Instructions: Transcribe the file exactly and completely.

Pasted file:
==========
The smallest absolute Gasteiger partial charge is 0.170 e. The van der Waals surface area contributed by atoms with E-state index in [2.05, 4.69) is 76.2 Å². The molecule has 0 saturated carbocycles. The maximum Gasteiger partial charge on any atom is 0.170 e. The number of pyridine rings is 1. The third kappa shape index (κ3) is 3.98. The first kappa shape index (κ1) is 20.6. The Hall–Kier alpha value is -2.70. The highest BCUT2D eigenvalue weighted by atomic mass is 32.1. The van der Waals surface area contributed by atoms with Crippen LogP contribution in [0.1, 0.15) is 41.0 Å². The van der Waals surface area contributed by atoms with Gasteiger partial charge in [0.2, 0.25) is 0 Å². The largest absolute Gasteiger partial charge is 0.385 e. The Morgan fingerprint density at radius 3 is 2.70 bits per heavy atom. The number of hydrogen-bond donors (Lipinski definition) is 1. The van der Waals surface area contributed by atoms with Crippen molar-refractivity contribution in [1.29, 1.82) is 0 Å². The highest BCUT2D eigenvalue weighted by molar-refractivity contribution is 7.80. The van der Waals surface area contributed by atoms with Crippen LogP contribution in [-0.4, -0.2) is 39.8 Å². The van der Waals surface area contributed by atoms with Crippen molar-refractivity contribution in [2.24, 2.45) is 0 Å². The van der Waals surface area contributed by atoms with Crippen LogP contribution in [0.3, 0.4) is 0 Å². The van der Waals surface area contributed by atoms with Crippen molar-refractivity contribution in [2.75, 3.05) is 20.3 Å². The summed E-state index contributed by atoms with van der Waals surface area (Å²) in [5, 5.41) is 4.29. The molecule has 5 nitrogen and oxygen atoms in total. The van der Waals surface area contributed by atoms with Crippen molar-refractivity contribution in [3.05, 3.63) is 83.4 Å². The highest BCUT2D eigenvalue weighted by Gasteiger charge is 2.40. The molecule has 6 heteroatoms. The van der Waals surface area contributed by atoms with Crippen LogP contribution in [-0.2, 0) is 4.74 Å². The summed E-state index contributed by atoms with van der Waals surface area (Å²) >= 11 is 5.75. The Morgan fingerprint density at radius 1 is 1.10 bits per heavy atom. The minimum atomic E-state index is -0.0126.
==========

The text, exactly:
The smallest absolute Gasteiger partial charge is 0.170 e. The van der Waals surface area contributed by atoms with E-state index in [2.05, 4.69) is 76.2 Å². The molecule has 0 saturated carbocycles. The maximum Gasteiger partial charge on any atom is 0.170 e. The number of pyridine rings is 1. The third kappa shape index (κ3) is 3.98. The first kappa shape index (κ1) is 20.6. The Hall–Kier alpha value is -2.70. The highest BCUT2D eigenvalue weighted by atomic mass is 32.1. The van der Waals surface area contributed by atoms with Crippen LogP contribution in [0.1, 0.15) is 41.0 Å². The van der Waals surface area contributed by atoms with Gasteiger partial charge in [0.2, 0.25) is 0 Å². The largest absolute Gasteiger partial charge is 0.385 e. The Morgan fingerprint density at radius 3 is 2.70 bits per heavy atom. The number of hydrogen-bond donors (Lipinski definition) is 1. The van der Waals surface area contributed by atoms with Crippen molar-refractivity contribution in [1.29, 1.82) is 0 Å². The highest BCUT2D eigenvalue weighted by molar-refractivity contribution is 7.80. The van der Waals surface area contributed by atoms with Crippen LogP contribution in [-0.4, -0.2) is 39.8 Å². The van der Waals surface area contributed by atoms with Crippen molar-refractivity contribution in [2.24, 2.45) is 0 Å². The van der Waals surface area contributed by atoms with Crippen LogP contribution in [0.3, 0.4) is 0 Å². The van der Waals surface area contributed by atoms with Crippen molar-refractivity contribution in [2.75, 3.05) is 20.3 Å². The summed E-state index contributed by atoms with van der Waals surface area (Å²) in [5, 5.41) is 4.29. The molecule has 5 nitrogen and oxygen atoms in total. The van der Waals surface area contributed by atoms with Crippen molar-refractivity contribution in [3.05, 3.63) is 83.4 Å². The highest BCUT2D eigenvalue weighted by Gasteiger charge is 2.40. The molecule has 6 heteroatoms. The van der Waals surface area contributed by atoms with Crippen LogP contribution in [-0.2, 0) is 4.74 Å². The summed E-state index contributed by atoms with van der Waals surface area (Å²) >= 11 is 5.75. The Morgan fingerprint density at radius 1 is 1.10 bits per heavy atom. The minimum atomic E-state index is -0.0126.